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Princeton Town Council approves Special Improvement District

<h5>Princeton Town Council Meeting on Feb. 28</h5>
<h6>Charlie Roth / The Daily Princetonian</h6>
Princeton Town Council Meeting on Feb. 28
Charlie Roth / The Daily Princetonian

At its Feb. 28 meeting, the Princeton Town Council approved an ordinance creating a Special Improvement District (SID), meant to help revitalize businesses in town. The Council also gave construction updates and reviewed the budget for the upcoming year.

After three hours of debate and public comments, the Council unanimously voted for the creation of a SID in Princeton. A SID is a self-governed and managed nonprofit organization that constitutes a coalition of businesses and property owners in town, with the purpose of helping those businesses. 

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According to the ordinance, the SID “would promote economic development and growth, foster and encourage business vitality, improve the business climate and otherwise be in the best interest of the property owners in the SID and in the municipality.”

Proponents of the SID argue that it will help businesses with marketing and act as a liaison to the municipal government. Plans include creating a vacancy database, hiring a marketing firm, and scheduling annual events to promote businesses.

“We don't want to restore Princeton to what it was before the pandemic. We want to make it better than ever,” said Aubrey Haines, a member of the task force in charge of proposing the SID.

A letter supporting the creation of a SID in Princeton was signed by over 50 businesses in the town, including Labyrinth Books, Sakrid Coffee, and Jammin’ Crêpes.

Still, the ordinance faced pushback from some critics. Multiple towns across New Jersey have SIDs, which can be town-wide or apply to a specific zone within a given town. Princeton’s SID will be town-wide and affect all businesses, a decision that multiple public commenters responded to during the town council meeting.

“I think this is a great idea for the downtown area, including typical retail spaces [that] can use the benefits of this to attract new business and retain current patrons. So they're getting what they're paying for,” said Barry Perlman, a member of the public. “Including businesses such as physicians’ offices is just really casting a wider net, and we can collect more fees for it.”

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“I don't think that they will, or frankly, should make it more likely for a person to become a new patient for a dermatologist, internist, or cardiologist on Bunn Drive,” Perlman said.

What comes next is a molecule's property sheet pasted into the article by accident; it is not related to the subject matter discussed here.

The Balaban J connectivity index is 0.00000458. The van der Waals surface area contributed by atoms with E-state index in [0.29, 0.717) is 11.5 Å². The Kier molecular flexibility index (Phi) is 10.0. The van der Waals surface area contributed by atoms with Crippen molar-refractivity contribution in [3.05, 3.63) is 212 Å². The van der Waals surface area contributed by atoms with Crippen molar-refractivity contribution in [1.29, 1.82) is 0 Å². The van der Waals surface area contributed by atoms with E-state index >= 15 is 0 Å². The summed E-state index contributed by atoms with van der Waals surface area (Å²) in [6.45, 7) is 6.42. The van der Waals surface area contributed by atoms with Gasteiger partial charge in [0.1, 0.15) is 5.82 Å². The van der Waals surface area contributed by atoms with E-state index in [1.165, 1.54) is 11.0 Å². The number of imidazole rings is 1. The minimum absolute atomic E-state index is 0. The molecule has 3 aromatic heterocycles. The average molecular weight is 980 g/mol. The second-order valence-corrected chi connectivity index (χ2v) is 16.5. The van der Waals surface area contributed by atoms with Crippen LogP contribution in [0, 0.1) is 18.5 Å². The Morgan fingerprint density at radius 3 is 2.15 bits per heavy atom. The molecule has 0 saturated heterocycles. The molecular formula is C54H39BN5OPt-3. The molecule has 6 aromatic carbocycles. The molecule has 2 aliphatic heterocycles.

Councilmember Mia Sacks, however, disagreed.

“If you're recruiting doctors to work in your practice, it might be a draw for doctors to work in a community that has a more vibrant downtown,” she said. “As a corollary, also, if patients are thinking about whether they want to go to medical practice in Monroe, or Princeton, they might rather come to their doctor in a place where they could also have lunch and shop and make a day of it.”

Another point of contention was the assessment that each property will have to pay in addition to the property tax already being paid. Multiple dissenters referred to the assessment as “taxation without representation.” Proponents, however, saw the assessment as “an investment for our future.”

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Others disagreed with the very reason for the SID. That camp included John Bleimaier, a commercial property owner in town.

“The Special Improvement District will increase local traffic, exacerbate parking problems, and increase air and noise pollution in the town,” Bleimaier wrote in an email to The Daily Princetonian.

Despite the lively debate by the public, both in favor and against the creation of a SID, the Council was unanimous in its support.

“Businesses cannot survive purely on the business that Princeton residents deliver. In order for them to survive, they need to bring in people who don't live in town,” Councilmember Eve Niedergang said.

Councilmember Leighton Newlin expressed a similar sentiment.

“Not only is creating a Special Improvement District the right thing to do,” Newlin said. “It is necessary and will create greater synergy between the organization and the municipality towards Princeton becoming more vibrant, more entertaining, more diverse, and more welcoming for all who come here.”

The Council also provided some construction updates for various projects around town. 

According to Jim Purcell, the Assistant Municipal Engineer for the municipality, the Graduate Hotel is now in the demolition phase and the project is on schedule. 

Construction on Witherspoon Street is set to finish up night utility work by the end of March before it starts in its first phase. Purcell also mentioned that there is a website with updates to the project where members of the public can sign up to receive emails with further updates. 

Finally, the Council reviewed the budget from last year, with a suggested 2–2.5 percent tax increase for the upcoming year to replenish the surplus that was covered last year by the American Rescue Plan. Mayor Mark Freda noted that these small increases were typical and that there would be more discussion of the budget at a future public hearing.

The full meeting can be viewed here. The next Council meeting will be Monday, March 14 at 7 p.m. 

Charlie Roth is a Staff News Writer for the ‘Prince,’ focusing on local town coverage. He can be reached at charlieroth@princeton.edu or @imcharlieroth on Twitter or Instagram. 

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